A particular theme stood out: They discussed how the connecting role of Persia in the Ancient Silk Road is about to be replicated by Iran in the New Silk Roads, or Belt and Road Initiative (BRI). And that is non-negotiable. Especially after the Russia-China strategic partnership, less than a month before the Moscow summit, offered explicit support for Tehran signaling that regime change simply won’t be accepted, diplomatic sources say.
Putin and Xi solidified the roadmap at the St Petersburg Economic Forum. And the Greater Eurasia interconnection continued to be woven immediately after at the Shanghai Cooperation Organization (SCO) summit in Bishkek, with two essential interlocutors: India, a fellow BRICS (Brazil, Russia, India, China, South Africa) and SCO member, and SCO observer Iran.
India under Narendra Modi looks like it’s on a roll. From Eric S. Margolis at lewrockwell.com:
How fleeting is glory! Back in 1998, the South Asian Journalists Association proclaimed me ‘Journalist of the Year’ for a newspaper article I had written about India.
But the next year the award was angrily rescinded after I wrote that India should compromise with Pakistan over the festering Kashmir conflict. Prickly Indians didn’t like being criticized, even by an old friend like myself.
This week, Prime Minister Narendra Modi and his rightwing Bharatiya Janata Party (BJP) coalition won a landslide electoral victory, gaining 302 of the 542 seats in parliament. The venerable Congress opposition party, that long led India, was crushed.
We should pay attention. India is more or less the world’s largest democracy and is expected to be the third largest economic power by 2020. It’s also an important nuclear state with land and sea-launched ICBM’s that can strike the United States and Canada, Europe, and its rival, China.
The Kashmir region between Pakistan and India may be the world’s most flammable tinder box. From Dilip Hero at nationalinterest.org:
And where billions of people die.
Undoubtedly, for nearly two decades the most dangerous place on Earth has been the Indian-Pakistani border in Kashmir. It’s possible that a small spark from artillery and rocket exchanges across that border might — given the known military doctrines of the two nuclear-armed neighbors — lead inexorably to an all-out nuclear conflagration. In that case the result would be catastrophic. Besides causing the deaths of millions of Indians and Pakistanis, such a war might bring on “nuclear winter” on a planetary scale, leading to levels of suffering and death that would be beyond our comprehension.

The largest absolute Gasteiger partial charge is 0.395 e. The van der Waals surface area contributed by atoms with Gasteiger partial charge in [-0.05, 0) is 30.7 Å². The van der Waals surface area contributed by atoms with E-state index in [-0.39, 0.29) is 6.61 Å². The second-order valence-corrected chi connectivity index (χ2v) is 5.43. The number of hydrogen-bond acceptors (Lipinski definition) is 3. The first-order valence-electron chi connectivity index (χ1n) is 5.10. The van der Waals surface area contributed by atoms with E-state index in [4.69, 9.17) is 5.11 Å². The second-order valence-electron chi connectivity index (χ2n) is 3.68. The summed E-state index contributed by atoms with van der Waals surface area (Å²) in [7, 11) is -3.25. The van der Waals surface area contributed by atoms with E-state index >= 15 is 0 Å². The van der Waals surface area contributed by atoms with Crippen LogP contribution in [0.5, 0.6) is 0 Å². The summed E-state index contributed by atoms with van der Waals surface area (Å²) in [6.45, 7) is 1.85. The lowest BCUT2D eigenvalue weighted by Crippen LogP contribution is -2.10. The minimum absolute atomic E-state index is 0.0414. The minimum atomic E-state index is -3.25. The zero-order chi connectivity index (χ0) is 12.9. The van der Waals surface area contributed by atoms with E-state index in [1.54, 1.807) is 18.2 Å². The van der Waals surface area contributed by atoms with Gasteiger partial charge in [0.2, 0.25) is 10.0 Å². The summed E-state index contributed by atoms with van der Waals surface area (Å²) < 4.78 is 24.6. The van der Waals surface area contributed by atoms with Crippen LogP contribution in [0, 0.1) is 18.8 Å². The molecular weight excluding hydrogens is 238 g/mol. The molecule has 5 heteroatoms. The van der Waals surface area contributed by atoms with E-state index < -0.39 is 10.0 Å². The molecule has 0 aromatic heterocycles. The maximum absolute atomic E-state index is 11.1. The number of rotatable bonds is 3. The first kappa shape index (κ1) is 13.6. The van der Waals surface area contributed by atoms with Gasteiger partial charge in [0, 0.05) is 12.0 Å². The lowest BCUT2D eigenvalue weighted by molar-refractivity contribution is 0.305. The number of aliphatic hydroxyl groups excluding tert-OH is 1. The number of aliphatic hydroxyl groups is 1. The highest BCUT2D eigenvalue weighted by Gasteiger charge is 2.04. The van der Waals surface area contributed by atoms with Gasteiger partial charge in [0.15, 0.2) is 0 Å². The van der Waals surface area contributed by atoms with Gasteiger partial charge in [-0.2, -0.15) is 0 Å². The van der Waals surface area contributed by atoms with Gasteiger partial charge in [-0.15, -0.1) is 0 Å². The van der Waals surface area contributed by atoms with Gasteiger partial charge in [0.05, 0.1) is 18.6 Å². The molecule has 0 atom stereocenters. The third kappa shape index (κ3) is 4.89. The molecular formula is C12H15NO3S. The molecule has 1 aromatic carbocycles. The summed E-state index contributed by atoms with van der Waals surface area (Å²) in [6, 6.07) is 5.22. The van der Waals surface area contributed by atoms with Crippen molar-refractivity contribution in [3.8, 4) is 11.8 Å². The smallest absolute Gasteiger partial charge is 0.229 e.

Alarmingly, the nuclear competition between India and Pakistan has now entered a spine-chilling phase. That danger stems from Islamabad’s decision to deploy low-yield tactical nuclear arms at its forward operating military bases along its entire frontier with India to deter possible aggression by tank-led invading forces. Most ominously, the decision to fire such a nuclear-armed missile with a range of 35 to 60 miles is to rest with local commanders. This is a perilous departure from the universal practice of investing such authority in the highest official of the nation. Such a situation has no parallel in the Washington-Moscow nuclear arms race of the Cold War era.
When it comes to Pakistan’s strategic nuclear weapons, their parts are stored in different locations to be assembled only upon an order from the country’s leader. By contrast, tactical nukes are pre-assembled at a nuclear facility and shipped to a forward base for instant use. In addition to the perils inherent in this policy, such weapons would be vulnerable to misuse by a rogue base commander or theft by one of the many militant groups in the country.
Trump’s slithering away from full sanctions on Iran because the US can’t enforce them and it would disrupt the oil market the year before the 2020 election. From Tom Luongo at tomluongo.me:
Sanctions on Iran have failed. The weakness of the U.S. position in the oil markets is now complete. Donald Trump’s Energy Dominance strategy has failed.
The announcement by Secretary of State Mike Pompeo (R – The Eschaton) that no more sanctions waivers will be granted to importers of Iranian oil. Those that do so will face sanctions.
But let’s look at what is actually on the table. Waivers will be extended to a year from now during a ‘wind-down’ period. But, I thought these past six months were the ‘wind down’ period Don?
I told you these would get extended the minute they were granted. Because three of these countries — India, Turkey and China — are in open revolt over the policy.
And they have built plenty of infrastructure to get around these sanctions when or if they are ever implemented.
Three of the eight countries granted waivers — Italy, Greece and Taiwan — do not need waiver extensions as they’ve already cut their imports to zero.